It was almost midday by the time they finished with the elderly man's wife. She was dying, very weak and Caldor was conflicted. Braid could see it in his face. He wanted to help this woman but she was hanging by a thread and had a few hours, at best. Despite the inevitable slowing of her breaths, despite her peaceful descent into sleep, Caldor kept giving her morphine. He'd already used more than half the supply Braid took with them. She wanted to stop him, to tell him that there was no use wasting it… the woman was ready to die peacefully and drifted in and out of consciousness.
Her pain wasn't nearly as bad as her husband thought it was—nonetheless, Caldor kept the stream of liquid relief going. Braid sat hunched in a chair in the corner of the room, trying to drown out the muffled sobs of the old man as he clutched his wife's hand. Every once in a while, while her eyes were open, she gave him a sad smile. Finally, she lifted her other hand, with much difficulty due to her weak state, and rested it on his shoulder. He stopped crying, trying to give her one more peaceful moment before she drifted away, releasing her from the pain and suffering.
If there was one thing Braid didn’t like about her job, it was this. This… waiting for someone to die before moving on to the next patient. She hated it. She wished she could run from the room, run from the pain, the hurt, the terrible essence of death permeating the air.
But that wouldn't be fair to Caldor. It wouldn't be fair to the old man, and it certainly wouldn't be fair to his wife. Braid knew that. It was her job to be there to help clean up, to make burial arrangements and do most of the talking for Caldor. She knew he felt the same way as her, like it would be so much easier to just run away, but she was better at staying calm and together than he was. He put the near-empty bag of morphine back into the backpack he carried, and silently nodded at the old man before slipping out the front door. A few minutes later, Braid went out to join him, ready to ask about who was next on the list. When she saw his face, crumpled and fighting back tears, her eyes instantly lowered to the ground. She wanted to say something, anything that would take that terrible frown off of his face. But she knew, just as well as he did, that there was nothing she could ever say that would erase what just happened. Above anything else, she felt anger. Anger towards the town, the government… the world. It wasn't fair that people as young as Caldor had to become the town doctor. It wasn't fair that he had to watch helplessly as people died in his town… people that, if Gold still existed, wouldn't have to suffer like this.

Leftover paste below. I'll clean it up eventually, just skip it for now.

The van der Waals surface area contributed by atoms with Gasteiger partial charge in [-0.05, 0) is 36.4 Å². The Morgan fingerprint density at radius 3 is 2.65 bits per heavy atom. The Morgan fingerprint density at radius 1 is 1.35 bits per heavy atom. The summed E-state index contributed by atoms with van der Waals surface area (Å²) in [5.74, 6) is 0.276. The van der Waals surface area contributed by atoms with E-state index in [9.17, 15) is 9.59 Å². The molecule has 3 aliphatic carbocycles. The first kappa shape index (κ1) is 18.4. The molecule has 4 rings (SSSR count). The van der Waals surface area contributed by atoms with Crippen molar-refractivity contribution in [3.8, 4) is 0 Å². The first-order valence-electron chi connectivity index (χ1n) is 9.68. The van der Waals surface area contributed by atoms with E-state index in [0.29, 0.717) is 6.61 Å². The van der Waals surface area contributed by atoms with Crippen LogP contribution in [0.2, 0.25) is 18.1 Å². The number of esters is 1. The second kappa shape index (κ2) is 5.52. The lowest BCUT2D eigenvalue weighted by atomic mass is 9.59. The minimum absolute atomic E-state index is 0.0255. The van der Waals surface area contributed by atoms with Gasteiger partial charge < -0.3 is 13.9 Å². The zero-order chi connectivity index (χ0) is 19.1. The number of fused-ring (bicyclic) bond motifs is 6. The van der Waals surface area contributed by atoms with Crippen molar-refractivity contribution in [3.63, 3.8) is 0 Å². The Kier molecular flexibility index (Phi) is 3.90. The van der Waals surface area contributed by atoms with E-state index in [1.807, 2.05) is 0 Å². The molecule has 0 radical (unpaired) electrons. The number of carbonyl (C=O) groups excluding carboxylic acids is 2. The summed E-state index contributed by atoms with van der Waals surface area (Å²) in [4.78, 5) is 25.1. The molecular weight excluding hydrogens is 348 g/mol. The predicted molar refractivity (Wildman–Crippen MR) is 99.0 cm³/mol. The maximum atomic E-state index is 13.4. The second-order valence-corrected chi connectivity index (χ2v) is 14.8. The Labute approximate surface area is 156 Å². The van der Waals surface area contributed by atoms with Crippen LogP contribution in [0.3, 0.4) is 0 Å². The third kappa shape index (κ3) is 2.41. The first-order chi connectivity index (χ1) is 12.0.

Despite her outrage, Braid snaked her arm around Caldor's side, knowing that he'd be able to compose himself with her next to him. After a few deep breaths, he managed to keep the tears from spilling onto his cheeks. As he blinked them away, Braid opened his backpack and grabbed his address book, finding the places they needed to visit today, starting with the most urgent.
The last stop was Ella Miner's house. Braid clutched Caldor's hand nervously as they stood on the front porch, moonlight washing over the threshold of the door. Ella Miner was a rather young woman in the town of Copper, living all on her own since the end of the summer. Her younger sister, Vera, whom she was raising all on her own, had been taken by the kidnapper from the other side of the forest. Braid was the exact same age as Vera, and she couldn’t lie that she was definitely scared for her life.
Ever since Braid was fifteen years old, people were going missing. No one could ever figure out exactly when it happened, just that it was in the middle of the night. Anyone who tried to patrol the town never accomplished anything, and the trail was always ice cold. Whoever this kidnapper was, they knew what they were doing.
The bridge in the forest between Copper and Gold was the only thing in the way of going over there. Of course, it was only a bridge—it would be easy to cross. But ever since the military came in and blew up the entire city, they were warned against setting foot on the other side of the forest. They said that there were probably risks of being exposed to radioactivity, and as much as everyone wanted to catch the kidnapper, no one was willing to risk their life to do it.
Caldor gave Braid's hand a reassuring squeeze, and he reached up to ring the small bell at the side of the door. When Ella appeared, ushering them inside, Braid couldn’t speak. She was almost unrecognizable. Her usually long, flowing blonde hair was tied up in a messy bun, wisps of it hanging limply around her face. Her face! Braid almost gasped aloud. It was so skeletal-looking, so thin and lifeless—not even close to the Ella she used to look like. Even her eyes, which were almost always a rich green colour, were cold and empty in the dim light of the hearth. When she spoke, low and raspy, Braid's heart broke into a million tiny pieces. She’d been suffering from a chest cold for the past month, and the herbs and flowers (or what was left of them) weren't making it any better. She graciously asked for something to aid her cough, and Caldor nodded vigorously, reaching into his backpack for the cough syrup.
"I'll get a container to pour some in," she said, her gloomy face lighting up a bit at the sight of the medicine. Her breathing must have picked up a bit too quickly, because she started coughing immediately, uncontrollably. Braid felt a tickle in her throat and she cleared it. Something about being around patients got to her on a really deep level—so deep that, at times, she could almost feel their physical pain. Almost.